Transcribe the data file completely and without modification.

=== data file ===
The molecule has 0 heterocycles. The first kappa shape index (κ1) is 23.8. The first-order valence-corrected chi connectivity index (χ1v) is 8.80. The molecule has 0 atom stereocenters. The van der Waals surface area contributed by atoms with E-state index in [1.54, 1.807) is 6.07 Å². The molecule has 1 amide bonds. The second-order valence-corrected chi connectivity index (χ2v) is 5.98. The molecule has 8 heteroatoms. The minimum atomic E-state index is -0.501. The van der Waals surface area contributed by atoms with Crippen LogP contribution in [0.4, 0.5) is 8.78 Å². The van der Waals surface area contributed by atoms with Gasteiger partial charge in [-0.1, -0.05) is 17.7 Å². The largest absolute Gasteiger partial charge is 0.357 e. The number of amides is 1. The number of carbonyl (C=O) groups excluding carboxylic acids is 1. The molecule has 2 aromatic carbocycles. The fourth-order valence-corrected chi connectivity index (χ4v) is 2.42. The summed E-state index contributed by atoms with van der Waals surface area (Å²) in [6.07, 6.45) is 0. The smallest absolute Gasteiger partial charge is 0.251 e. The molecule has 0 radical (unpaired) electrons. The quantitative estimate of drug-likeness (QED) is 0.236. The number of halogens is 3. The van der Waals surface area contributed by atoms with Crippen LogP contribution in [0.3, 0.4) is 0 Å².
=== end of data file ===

The molecule has 0 heterocycles. The first kappa shape index (κ1) is 23.8. The first-order valence-corrected chi connectivity index (χ1v) is 8.80. The molecule has 0 atom stereocenters. The van der Waals surface area contributed by atoms with E-state index in [1.54, 1.807) is 6.07 Å². The molecule has 1 amide bonds. The second-order valence-corrected chi connectivity index (χ2v) is 5.98. The molecule has 8 heteroatoms. The minimum atomic E-state index is -0.501. The van der Waals surface area contributed by atoms with Crippen LogP contribution in [0.4, 0.5) is 8.78 Å². The van der Waals surface area contributed by atoms with Gasteiger partial charge in [-0.1, -0.05) is 17.7 Å². The largest absolute Gasteiger partial charge is 0.357 e. The number of amides is 1. The number of carbonyl (C=O) groups excluding carboxylic acids is 1. The molecule has 2 aromatic carbocycles. The fourth-order valence-corrected chi connectivity index (χ4v) is 2.42. The summed E-state index contributed by atoms with van der Waals surface area (Å²) in [6.07, 6.45) is 0. The smallest absolute Gasteiger partial charge is 0.251 e. The molecule has 0 radical (unpaired) electrons. The quantitative estimate of drug-likeness (QED) is 0.236. The number of halogens is 3. The van der Waals surface area contributed by atoms with Crippen LogP contribution in [0.3, 0.4) is 0 Å².